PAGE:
Dust Control During Construction: A Matter of Life and Death
Managing and monitoring dust during construction, whether new construction or renovation, is as critical to patient care as the bricks, mortar, and state-of-the-art medical equipment being provided. We have all seen reports and articles about construction dust in hospitals and the lawsuits that ensue when patients get sick. What we do not always hear is if the contaminated dust was a preexisting condition that could have been avoided if pretesting was done, thereby dictating encapsulating ceiling tile and drywall prior to demolition and removal.
Dust can transport airborne bacteria, including aspergillus. As defined in an article entitled, “Keeping dust down during healthcare construction”, “Aspergillus is a mold that is common in the natural environment. But it causes an invasive disease in hospital patients called aspergillosis, which looks and behaves much like tuberculosis. It can infect the sinus, ear, lung, central nervous system, prosthetic cardiac valves, gastrointestinal tract, bone, and skin. Symptoms include fever, cough, and sputum with blood and flecks of white or brown fungus material.” This information alone merits strong attention to dust control. If not managed and monitored properly during construction, the after affects of the dust that is left behind can be deadly.
During construction, it is important to track dust particles regularly with a particle counter to demonstrate that the dust control measures implemented during construction are working effectively to maintain acceptable indoor air quality for the workers, the staff, and the patients. If it is a renovation project, testing should be done before the construction begins to ensure the area is clean and to document the dust control standards.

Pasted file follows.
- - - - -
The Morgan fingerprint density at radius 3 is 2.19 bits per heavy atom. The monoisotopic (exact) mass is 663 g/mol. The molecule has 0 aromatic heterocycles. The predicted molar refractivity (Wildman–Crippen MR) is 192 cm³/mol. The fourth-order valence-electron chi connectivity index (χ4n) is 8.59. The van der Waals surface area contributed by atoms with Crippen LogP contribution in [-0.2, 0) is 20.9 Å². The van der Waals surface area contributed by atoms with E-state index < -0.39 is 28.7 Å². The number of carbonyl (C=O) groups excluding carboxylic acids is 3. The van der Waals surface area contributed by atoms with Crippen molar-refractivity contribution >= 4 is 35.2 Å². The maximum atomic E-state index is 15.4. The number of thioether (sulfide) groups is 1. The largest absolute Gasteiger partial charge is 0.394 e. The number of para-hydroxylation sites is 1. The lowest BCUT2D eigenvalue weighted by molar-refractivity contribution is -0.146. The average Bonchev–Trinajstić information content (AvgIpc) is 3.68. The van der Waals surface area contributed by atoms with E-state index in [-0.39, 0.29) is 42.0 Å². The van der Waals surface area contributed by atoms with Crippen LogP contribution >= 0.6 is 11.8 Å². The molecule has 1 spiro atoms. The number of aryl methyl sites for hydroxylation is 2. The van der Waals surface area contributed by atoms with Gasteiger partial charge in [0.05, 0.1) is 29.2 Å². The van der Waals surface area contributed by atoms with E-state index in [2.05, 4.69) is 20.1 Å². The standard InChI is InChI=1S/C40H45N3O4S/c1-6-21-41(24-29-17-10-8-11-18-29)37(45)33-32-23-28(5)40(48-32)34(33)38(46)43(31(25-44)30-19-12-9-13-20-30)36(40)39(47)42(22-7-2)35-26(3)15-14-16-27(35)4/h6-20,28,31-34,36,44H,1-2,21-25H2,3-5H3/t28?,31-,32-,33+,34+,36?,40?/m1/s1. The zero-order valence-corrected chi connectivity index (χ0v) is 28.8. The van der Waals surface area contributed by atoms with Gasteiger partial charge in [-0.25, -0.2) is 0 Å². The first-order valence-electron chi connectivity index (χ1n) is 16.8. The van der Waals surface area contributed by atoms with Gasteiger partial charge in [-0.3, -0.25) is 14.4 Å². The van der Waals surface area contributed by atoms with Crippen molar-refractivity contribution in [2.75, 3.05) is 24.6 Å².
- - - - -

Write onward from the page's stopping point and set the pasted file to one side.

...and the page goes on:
To ensure the success of the monitoring and management of dust on the construction project, the plan must be written into every subcontract agreement. Furthermore, training for each and every worker needs to be conducted and reinforced throughout the construction activities so there is buy-in by the entire project team at every level.
No matter how well the project is cleaned after construction is completed, dust remains in the ceiling tiles, ductwork, carpet, and many other locations. Precautions need to be taken during construction to ensure the dust generated during construction is not left behind. This can be done by closely coordinating construction activities to make certain ceiling tile, carpet, millwork, HVAC startup, and other finishes commence after the major construction work is completed.
The bottom line is that dust is deadly. With the right precautions in place the overall health, welfare, and safety of everyone involved can be greatly enhanced.